The heinousness of this sin is strikingly taught in sententious sayings. Midr. Yalḳ., Ps. ci. 5: "Of the slanderer, the Holy One says, he and I can not dwell together in the world." 'Ar. 15 b: "The slanderer denies God." Soṭah 42a: "Four classes will be excluded from the Divine Presence: scoffers, liars, hypocrites, and slanderers." And strongest of all ('Ar. 15b and Gen. R. lxx. 4), slander is equal in a moral sense to idolatry, adultery, and murder; and rather than commit any of them, an Israelite in time of persecution must forfeit his life.

The "Fine Dust of Calumny."

So sensitive were the Rabbis to the possibilities of this sin in all men that they spoke of the "abaḳ leshon hara'" (the fine dust of calumny); that is, of words which, while innocent, may lead to calumny, and against which one must be on his guard (B. B. 165a; 'Ar. 16a). They therefore warned against extravagant praise of our fellow-man lest "by too much praise you provoke abuse." As a safeguard against the gossip habit they said ('Ar. 15b): "If a scholar, let him occupy himself with the study of the Torah; if a man of the people, let him cultivate self-depreciation."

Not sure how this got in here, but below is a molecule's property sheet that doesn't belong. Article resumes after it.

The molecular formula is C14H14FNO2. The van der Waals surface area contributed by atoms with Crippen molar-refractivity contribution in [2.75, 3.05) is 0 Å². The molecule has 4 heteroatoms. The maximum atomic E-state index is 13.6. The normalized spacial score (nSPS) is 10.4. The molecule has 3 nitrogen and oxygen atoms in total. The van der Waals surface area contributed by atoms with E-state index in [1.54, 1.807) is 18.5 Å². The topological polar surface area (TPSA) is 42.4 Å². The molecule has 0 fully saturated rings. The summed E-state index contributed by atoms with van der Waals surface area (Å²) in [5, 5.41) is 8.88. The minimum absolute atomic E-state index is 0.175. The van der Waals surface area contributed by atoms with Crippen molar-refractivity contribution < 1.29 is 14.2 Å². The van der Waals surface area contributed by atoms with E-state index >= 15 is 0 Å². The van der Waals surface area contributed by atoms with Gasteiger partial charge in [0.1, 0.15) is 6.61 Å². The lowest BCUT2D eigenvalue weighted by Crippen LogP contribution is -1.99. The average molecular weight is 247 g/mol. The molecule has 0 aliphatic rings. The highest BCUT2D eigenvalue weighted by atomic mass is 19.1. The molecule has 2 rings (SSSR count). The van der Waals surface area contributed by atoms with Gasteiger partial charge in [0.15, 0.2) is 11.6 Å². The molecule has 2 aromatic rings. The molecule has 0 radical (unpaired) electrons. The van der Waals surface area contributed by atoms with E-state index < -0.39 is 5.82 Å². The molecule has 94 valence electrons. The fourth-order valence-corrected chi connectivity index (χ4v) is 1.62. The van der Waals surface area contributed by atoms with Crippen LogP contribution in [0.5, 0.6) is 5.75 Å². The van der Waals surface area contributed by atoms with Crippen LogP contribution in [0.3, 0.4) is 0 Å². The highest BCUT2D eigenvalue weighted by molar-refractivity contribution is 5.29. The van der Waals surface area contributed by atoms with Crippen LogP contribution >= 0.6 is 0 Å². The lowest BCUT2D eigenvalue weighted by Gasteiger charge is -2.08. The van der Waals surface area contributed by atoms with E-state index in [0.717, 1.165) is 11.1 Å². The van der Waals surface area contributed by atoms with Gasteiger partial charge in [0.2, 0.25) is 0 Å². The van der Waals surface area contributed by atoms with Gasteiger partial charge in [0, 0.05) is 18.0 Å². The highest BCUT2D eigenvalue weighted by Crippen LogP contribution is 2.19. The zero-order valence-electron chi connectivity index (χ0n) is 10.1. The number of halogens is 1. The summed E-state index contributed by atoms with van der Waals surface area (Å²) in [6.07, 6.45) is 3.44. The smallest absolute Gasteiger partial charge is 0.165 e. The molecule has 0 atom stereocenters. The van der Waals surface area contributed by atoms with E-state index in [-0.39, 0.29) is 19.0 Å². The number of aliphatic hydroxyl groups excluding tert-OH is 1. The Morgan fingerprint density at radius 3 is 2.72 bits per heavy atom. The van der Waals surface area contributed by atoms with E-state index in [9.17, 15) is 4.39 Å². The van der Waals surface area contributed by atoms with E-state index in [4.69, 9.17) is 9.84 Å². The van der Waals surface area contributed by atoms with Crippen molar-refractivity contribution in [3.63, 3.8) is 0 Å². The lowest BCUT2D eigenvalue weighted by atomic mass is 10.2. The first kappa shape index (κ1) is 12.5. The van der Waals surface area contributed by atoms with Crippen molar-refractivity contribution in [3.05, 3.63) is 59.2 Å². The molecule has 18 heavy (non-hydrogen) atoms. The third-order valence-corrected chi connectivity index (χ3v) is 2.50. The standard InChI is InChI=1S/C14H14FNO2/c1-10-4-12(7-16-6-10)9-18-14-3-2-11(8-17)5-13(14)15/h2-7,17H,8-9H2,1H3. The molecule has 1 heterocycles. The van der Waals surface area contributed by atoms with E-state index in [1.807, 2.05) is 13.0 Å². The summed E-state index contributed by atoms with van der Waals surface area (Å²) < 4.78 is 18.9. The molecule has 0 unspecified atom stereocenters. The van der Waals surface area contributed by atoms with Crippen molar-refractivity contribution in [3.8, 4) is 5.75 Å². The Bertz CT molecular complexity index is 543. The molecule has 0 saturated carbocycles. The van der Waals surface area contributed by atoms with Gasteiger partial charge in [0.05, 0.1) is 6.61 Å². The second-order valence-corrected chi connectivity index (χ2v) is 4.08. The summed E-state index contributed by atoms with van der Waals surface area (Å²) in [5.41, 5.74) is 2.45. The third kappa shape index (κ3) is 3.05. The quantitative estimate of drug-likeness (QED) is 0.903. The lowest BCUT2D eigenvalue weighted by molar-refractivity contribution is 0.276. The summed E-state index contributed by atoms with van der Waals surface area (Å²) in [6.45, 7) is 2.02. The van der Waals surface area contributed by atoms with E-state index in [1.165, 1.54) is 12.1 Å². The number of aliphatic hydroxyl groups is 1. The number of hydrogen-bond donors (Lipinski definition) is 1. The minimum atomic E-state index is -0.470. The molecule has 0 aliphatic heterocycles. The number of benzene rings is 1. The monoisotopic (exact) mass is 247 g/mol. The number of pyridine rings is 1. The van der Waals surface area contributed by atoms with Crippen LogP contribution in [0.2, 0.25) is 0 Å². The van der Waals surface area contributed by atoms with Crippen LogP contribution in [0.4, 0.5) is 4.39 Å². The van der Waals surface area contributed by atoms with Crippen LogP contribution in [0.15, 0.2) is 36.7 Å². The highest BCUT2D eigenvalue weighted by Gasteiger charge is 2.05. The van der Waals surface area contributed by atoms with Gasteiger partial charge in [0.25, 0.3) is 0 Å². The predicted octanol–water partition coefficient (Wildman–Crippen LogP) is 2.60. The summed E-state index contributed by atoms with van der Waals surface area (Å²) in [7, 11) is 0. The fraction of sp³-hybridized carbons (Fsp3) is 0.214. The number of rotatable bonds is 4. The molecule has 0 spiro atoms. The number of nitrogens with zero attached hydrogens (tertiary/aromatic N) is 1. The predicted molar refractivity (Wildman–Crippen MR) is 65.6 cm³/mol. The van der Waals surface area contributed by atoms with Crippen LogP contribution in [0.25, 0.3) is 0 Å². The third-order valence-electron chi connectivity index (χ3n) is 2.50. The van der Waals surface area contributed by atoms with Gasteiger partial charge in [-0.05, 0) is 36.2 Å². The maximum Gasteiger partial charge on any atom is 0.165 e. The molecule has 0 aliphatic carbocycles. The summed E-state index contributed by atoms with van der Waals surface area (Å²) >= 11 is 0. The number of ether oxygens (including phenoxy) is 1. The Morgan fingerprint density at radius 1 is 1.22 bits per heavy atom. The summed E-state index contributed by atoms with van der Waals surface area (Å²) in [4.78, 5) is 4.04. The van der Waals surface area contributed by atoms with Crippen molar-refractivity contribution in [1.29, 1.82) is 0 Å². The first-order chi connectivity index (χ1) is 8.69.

Punishment.

Calumny appeared to the Rabbis to deserve special and severe punishment. They saw in leprosy its merited retribution ('Ar. 15b, and Ab. R. N. ix. 2). This conception was based on the account of the punishment of Miriam for speaking evil of Moses (Num. xii. 1, 19). Ingenious is their comment ('Ar. 16b) that, as the slanderer does the work of moral leprosy, separating husbands from wives, he is naturally punished by a disease that casts him out from society. They also (Shab. 36a and 36b) attribute quinsy to the sin of evil speech. According to one rabbi (Yalḳ., Ps. ci. 5), the slanderer deserves stoning; another (Pes. 118a) vents his anger thus: "He who speaks evil of his neighbor, and he who listens, and he who bears false witness against his neighbor, deserve to be cast to the dogs."